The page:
CHAT: Southernisms (was Re: Genitive relationships)
|From:||Tom Wier <artabanos@...>|
|Date:||Wednesday, March 10, 1999, 23:48|
Nik Taylor wrote:
> Tom Wier wrote:
> > (1) [E] / [nasal] --> [I]; [&] / [nasal] --> [E]
> Hmm, I say /k&n/, and I hear that as well, here in Florida (of course,
> Florida, except in rural areas of the Panhandle, isn't all that Southern
> to begin with), but as for [E] --> [I], that's definitely present in my
Do you know the settlement patterns for Florida? Was it mostly
by people from like South Carolina and Georgia? As for Texas, the
situation is kinda confused, for a couple reasons:
(a) Texas was originally settled by people from Missouri, who
themselves spoke a dialect closer to that of Middle American
(and therefore traditional Texan dialects tend not to be nonrhotic)
(b) Texas is *big* (as we've already alluded to), and so West
Texas dialects feature a lot of dialectal leveling with dialects of
the Mountain regions. That /&/ -> [E] before nasals rule I think
originates from there.
> > (2) final consonant cluster reduction: [lEft] --> [lEf]
> I don't hear or say that either.
Well, it's really basilectal, and is rare anyways.
> > (3) [ai] --> [a:]
> Is that actually used? I know that it's a stereotype of Southern
> speach, but I don't think I've heard it before.
Oh, it sure is here. Especially by people out in the Hill
Country it seems, and in the Llano Estacado.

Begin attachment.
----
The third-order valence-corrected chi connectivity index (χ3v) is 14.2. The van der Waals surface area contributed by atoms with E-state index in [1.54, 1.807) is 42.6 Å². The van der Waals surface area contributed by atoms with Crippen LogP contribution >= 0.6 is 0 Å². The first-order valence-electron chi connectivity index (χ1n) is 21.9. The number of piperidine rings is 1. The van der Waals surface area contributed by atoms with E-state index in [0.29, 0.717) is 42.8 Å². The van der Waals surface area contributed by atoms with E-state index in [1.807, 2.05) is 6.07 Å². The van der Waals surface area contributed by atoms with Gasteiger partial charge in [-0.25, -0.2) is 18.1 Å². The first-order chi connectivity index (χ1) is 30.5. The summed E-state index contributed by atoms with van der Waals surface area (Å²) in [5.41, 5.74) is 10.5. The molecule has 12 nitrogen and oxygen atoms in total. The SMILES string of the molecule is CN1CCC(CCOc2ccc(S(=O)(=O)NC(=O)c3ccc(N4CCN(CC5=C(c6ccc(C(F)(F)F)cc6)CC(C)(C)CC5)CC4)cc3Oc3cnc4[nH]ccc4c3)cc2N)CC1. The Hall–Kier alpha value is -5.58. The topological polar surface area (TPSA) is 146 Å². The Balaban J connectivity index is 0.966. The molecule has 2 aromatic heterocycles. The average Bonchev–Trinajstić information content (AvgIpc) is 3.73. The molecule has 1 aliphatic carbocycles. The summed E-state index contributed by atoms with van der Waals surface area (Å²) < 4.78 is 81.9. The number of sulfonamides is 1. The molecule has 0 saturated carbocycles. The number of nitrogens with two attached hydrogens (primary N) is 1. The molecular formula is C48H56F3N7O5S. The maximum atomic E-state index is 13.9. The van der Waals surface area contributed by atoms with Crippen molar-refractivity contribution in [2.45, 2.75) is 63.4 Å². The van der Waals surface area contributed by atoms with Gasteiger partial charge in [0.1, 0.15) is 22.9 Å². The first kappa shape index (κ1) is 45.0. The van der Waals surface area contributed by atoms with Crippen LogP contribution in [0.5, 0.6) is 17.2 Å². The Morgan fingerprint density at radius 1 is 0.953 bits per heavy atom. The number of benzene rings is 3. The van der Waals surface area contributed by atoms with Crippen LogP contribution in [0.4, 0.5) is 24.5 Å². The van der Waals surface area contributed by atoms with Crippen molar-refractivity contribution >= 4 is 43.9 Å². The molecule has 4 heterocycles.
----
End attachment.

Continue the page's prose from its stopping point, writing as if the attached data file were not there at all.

> > (4) [l] / _p# or _f# --> [p] or [f]: [hElp] --> [hEp]
> Again, something I've lever heard.
I've heard it in stereotypes before, but not in person.
> > (5) [l] / _k --> palatal lateral approximant
> So that "elk" has a palatal lateral? Interesting, something I've never
I have a whole packet of such stuff from my sociolinguistics
course (though the packet's main point was discussing features
of AAVE). Perhaps I can mail you some of the stuff sometime.
> > (6) loss of [n], and nasalization on preceding vowel
> I don't think I've heard a loss of [n], but the nasalization is a
> near-universal feature of English, isn't it?
I have. I remember quite distinctly hearing some guy on the
elevator once saying something, and then "Oh, [mE:~]!" Note
of course that the [E] is still present. It kinda makes me wonder
if the Cajuns of East Texas had anything to do with that...
Nah, prolly not.
> > (8) [In] for -ing: nearly universal, as I suspect in many areas of the
> > country (if not the world)
> I have both [In] and [iN], with, of course, [In] being more common in
> casual speach, and almost non-existent when using "scientific" words
> (e.g., I'd probably never say analyzin')
Yeah, basically the same with me.
> > (9) _y'all_, of course, which can imply (for me at least)
> > paucality, where some phrasal unit like _[Al@yAl]_
> > serves for more than that.
> For me, "all y'all" implies totality, i.e., every one of y'all, just
> like "all (of) us". However, I've never heard "y'all" being used
> completely consistently. That is, "you" is still used for plural at
> times, tho y'all is never used for singular. Perhaps the best example
> is that stereotypical Southernism "y'all come back now, ya hear?", where
> "ya" is used for plural in the second clause.
Funny thing, is that people who're not originally from the South, I've
noticed, tend to exaggerate its usage when speaking. One girl I know
whose family is from Buffalo, New York, uses _y'all_ *all the time*,
even when she's being unfriendly ;-) (that's another thing, of course: use
of _y'all_ indexes the speaker's desired familiarity with the listeners).
Tom Wier <artabanos@...>
ICQ#: 4315704 AIM: Deuterotom
"Cogito ergo sum, sed credo ergo ero."
There's nothing particularly wrong with the
proletariat. It's the hamburgers of the
proletariat that I have a problem with. - Alfred Wallace